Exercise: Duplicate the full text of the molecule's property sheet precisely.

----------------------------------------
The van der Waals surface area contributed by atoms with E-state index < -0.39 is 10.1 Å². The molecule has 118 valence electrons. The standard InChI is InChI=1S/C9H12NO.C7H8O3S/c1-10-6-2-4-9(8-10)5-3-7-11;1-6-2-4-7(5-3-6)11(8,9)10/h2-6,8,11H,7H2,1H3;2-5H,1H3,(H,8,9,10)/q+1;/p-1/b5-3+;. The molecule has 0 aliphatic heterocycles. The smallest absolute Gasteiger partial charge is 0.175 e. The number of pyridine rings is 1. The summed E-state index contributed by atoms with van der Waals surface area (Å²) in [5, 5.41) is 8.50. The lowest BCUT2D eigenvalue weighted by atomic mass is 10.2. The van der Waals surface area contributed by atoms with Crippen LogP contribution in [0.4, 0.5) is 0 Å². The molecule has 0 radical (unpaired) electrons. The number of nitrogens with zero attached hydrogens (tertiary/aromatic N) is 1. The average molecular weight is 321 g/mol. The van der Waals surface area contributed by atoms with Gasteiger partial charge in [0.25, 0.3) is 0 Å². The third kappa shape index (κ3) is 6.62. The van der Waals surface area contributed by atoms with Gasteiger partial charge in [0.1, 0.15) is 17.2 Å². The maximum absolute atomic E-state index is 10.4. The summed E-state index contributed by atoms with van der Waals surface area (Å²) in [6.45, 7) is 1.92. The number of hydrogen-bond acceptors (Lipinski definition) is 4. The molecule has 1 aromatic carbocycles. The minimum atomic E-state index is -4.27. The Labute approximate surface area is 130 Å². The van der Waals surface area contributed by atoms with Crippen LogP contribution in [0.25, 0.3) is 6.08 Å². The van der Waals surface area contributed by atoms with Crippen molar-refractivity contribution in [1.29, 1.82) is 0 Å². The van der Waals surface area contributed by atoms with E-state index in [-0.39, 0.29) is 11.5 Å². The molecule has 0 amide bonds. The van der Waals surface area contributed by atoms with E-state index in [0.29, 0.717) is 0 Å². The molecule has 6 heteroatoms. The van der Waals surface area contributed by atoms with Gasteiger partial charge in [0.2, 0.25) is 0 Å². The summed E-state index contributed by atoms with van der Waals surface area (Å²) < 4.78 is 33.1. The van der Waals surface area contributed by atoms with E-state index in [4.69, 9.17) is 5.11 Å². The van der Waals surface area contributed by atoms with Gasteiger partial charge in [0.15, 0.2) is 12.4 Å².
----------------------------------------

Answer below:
The van der Waals surface area contributed by atoms with E-state index < -0.39 is 10.1 Å². The molecule has 118 valence electrons. The standard InChI is InChI=1S/C9H12NO.C7H8O3S/c1-10-6-2-4-9(8-10)5-3-7-11;1-6-2-4-7(5-3-6)11(8,9)10/h2-6,8,11H,7H2,1H3;2-5H,1H3,(H,8,9,10)/q+1;/p-1/b5-3+;. The molecule has 0 aliphatic heterocycles. The smallest absolute Gasteiger partial charge is 0.175 e. The number of pyridine rings is 1. The summed E-state index contributed by atoms with van der Waals surface area (Å²) in [5, 5.41) is 8.50. The lowest BCUT2D eigenvalue weighted by atomic mass is 10.2. The van der Waals surface area contributed by atoms with Crippen LogP contribution in [0.4, 0.5) is 0 Å². The molecule has 0 radical (unpaired) electrons. The number of nitrogens with zero attached hydrogens (tertiary/aromatic N) is 1. The average molecular weight is 321 g/mol. The van der Waals surface area contributed by atoms with Gasteiger partial charge in [0.25, 0.3) is 0 Å². The third kappa shape index (κ3) is 6.62. The van der Waals surface area contributed by atoms with Gasteiger partial charge in [0.1, 0.15) is 17.2 Å². The maximum absolute atomic E-state index is 10.4. The summed E-state index contributed by atoms with van der Waals surface area (Å²) in [6.45, 7) is 1.92. The number of hydrogen-bond acceptors (Lipinski definition) is 4. The molecule has 1 aromatic carbocycles. The minimum atomic E-state index is -4.27. The Labute approximate surface area is 130 Å². The van der Waals surface area contributed by atoms with Crippen LogP contribution in [0.25, 0.3) is 6.08 Å². The van der Waals surface area contributed by atoms with Crippen molar-refractivity contribution in [1.29, 1.82) is 0 Å². The van der Waals surface area contributed by atoms with E-state index in [-0.39, 0.29) is 11.5 Å². The molecule has 0 amide bonds. The van der Waals surface area contributed by atoms with E-state index in [0.29, 0.717) is 0 Å². The molecule has 6 heteroatoms. The van der Waals surface area contributed by atoms with Gasteiger partial charge in [0.2, 0.25) is 0 Å². The summed E-state index contributed by atoms with van der Waals surface area (Å²) < 4.78 is 33.1. The van der Waals surface area contributed by atoms with E-state index in [4.69, 9.17) is 5.11 Å². The van der Waals surface area contributed by atoms with Gasteiger partial charge in [0.15, 0.2) is 12.4 Å².